“Only the good die young.” ~ Billy Joel
“We receive from him whatever we ask, because we keep his commandments and do what pleases him,” explains the Apostle John in the opening words of today’s 1st Reading (1 John 3:22-4:6). He goes on explain the importance of believing in Jesus, the Son of God, and loving one another in a way that emulates God’s love for us.
Captured in this simple but profound and yes challenging phrasing is the quintessential Catholic theological treatise, the pathway to life everlasting: total belief in and commitment to Jesus the Son of God and loving each other as Jesus loved and continues to love us. That’s it. Beyond these two commandments we need nothing else.
Without these two commandments, we can do nothing. With them, we can do everything. A symbiotic relationship begins to form in relation to the fulfillment of our desires when we align our lives with these these two great commandments; after all, faith and love are always in harmony with God’s plan for us. Our prayers will be “heard” because they will forever be rooted in our aspiration to be closer to God by way of love, commitment and service.
Today the Church celebrates the Memorial of Saint Elizabeth Ann Seton, a woman who Archbishop Francis Patrick Kendrick said “Did more for the Church in America than all of us bishops together.” Mother Seton was the first native born American to be canonized by the Catholic Church. She established the 1st American Catholic Orphanage and founded the American Parish School System. Today also marks the 200th Anniversary of her passing into eternal life. “God has given me a great deal to do,” she once said, in what may very well be the early odds-on favorite for the 2021 understatement of the year. “And I have always, and hope always, to prefer His will to every wish of my own.”
Early this morning, the world lost a man whose life was predicated on Saint John’s aforementioned theological treatise and Mother Seton’s desire to do God’s will while serving others. John Burns was a friend and role model who was part of the nucleus of my Parish, Saint Michael the Archangel in Woodstock, Georgia. He will remain so despite having entered into heavenly glory and the radiant splendor of the Kingdom ruled by the man he adored, Jesus Christ.
Known for his slow and easy Southern drawl and acerbic wit, John was ubiquitous at Saint Michael’s, attending Daily Mass adorned in his trademark University of Georgia Bulldogs attire, sometimes with a bag of golf clubs nestled in the back seat of his Coke-Can Red Mustang Convertible, angling for a quick 18 after the final blessing should the weather oblige. He would make banana bread for his fellow Parishioners, this I would find out after the passing of my father, which, coincidentally enough, will be three years to the day tomorrow. It was excellent. He volunteered and served at every Parish Blood Drive and Lenten Fish Fry. He would habitually check in with the elderly and widowed of our Parish Community in the parking lot after Mass in order to see if he could lend a hand with any home improvement projects or repairs. He was blessed with the “handy gene” and was quick to display an unrelenting generosity in sharing it.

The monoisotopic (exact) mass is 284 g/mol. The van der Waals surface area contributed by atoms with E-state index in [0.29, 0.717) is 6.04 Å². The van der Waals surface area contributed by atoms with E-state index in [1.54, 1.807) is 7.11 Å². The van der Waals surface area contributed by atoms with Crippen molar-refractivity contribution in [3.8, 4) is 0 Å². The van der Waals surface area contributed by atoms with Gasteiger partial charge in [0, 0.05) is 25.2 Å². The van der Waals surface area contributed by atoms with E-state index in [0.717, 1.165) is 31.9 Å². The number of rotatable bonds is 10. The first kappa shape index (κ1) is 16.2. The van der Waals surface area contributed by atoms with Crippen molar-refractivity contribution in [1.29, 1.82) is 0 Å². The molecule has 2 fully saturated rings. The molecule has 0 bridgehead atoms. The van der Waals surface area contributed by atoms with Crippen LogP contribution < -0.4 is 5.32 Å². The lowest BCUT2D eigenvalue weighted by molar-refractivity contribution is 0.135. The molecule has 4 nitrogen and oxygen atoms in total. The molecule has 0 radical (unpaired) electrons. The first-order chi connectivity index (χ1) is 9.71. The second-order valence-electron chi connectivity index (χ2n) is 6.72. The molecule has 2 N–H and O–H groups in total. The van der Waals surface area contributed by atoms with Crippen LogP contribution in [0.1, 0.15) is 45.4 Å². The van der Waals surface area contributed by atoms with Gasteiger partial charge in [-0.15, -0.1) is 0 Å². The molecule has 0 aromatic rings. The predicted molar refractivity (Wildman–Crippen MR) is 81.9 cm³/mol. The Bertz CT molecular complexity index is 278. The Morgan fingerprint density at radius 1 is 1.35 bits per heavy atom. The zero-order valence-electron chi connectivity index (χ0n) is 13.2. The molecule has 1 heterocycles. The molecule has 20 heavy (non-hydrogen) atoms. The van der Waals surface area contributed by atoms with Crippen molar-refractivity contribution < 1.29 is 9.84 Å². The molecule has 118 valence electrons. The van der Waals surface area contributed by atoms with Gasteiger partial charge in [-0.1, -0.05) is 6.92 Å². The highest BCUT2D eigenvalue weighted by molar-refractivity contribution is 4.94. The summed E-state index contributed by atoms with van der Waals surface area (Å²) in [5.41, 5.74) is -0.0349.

John was on the mend from bladder cancer which, coupled with his preexisting heart condition, left him in much residual pain over the course of his lengthy and arduous recuperation. During this stretch he dropped a considerable amount of weight from his already lean frame and would slowly limp as he made his way towards the altar for Holy Communion, the Sacrament that would galvanize and fuel him on a daily basis. Last week, in what would be the last time I’d see him ~ at Walmart after Mass, where I would seemingly run into him at least 2-3 times a week ~ we engaged in our usual banter at the checkout line. I looked into his shopping cart and sarcastically remarked “I think you need a few more bananas” (there were upwards of 45-50 in the cart) to which he quickly commented about my loud shirt, flashy diamond ring and “Yankee accent” before explaining that he was making banana bread for the entire hospital staff that took care of him during his bout with cancer. Who does that? Shouldn’t he be on Facebook bemoaning his fate while fishing for sympathy and pity? A child of the light does that.
In tomorrow’s 1st Reading, also appropriately taken from John’s 1st Epistle (1 John 4:7-10), we are reminded to “love one another, because love is of God; everyone who loves is begotten by God and knows God.” John knew God, this we know because his knowledge of the Father was made manifest in the way he loved and cared for his neighbor. I can’t help but think of another popular passage from John’s 1st Epistle, one which will be read this coming Friday at Mass wherein John states “Whoever claims to love God yet hates a brother or sister is a liar.” (1 John 4:19). If this is true ~ and it is ~ John Burns stands in the company of a select handful of the most honest men that I have ever known.
Nowhere is God’s love for us more evident, other than the cross of course, than in the people He so lovingly and meticulously places in our lives. Those who knew John were blessed, and we have been called to insure that his legacy lives on. We do so by emulating his generosity, his sense of humor, his love of Jesus and his love of neighbor.
I leave you with another quote from the great Elizabeth Ann Seton, one which captures the essence of John’s life as well as the life that we are called to live as members of Christ’s mystical body (Romans 12:5,1 Corinthians 12:12–27, etc).
“Live simply . . . so that others may simply live.”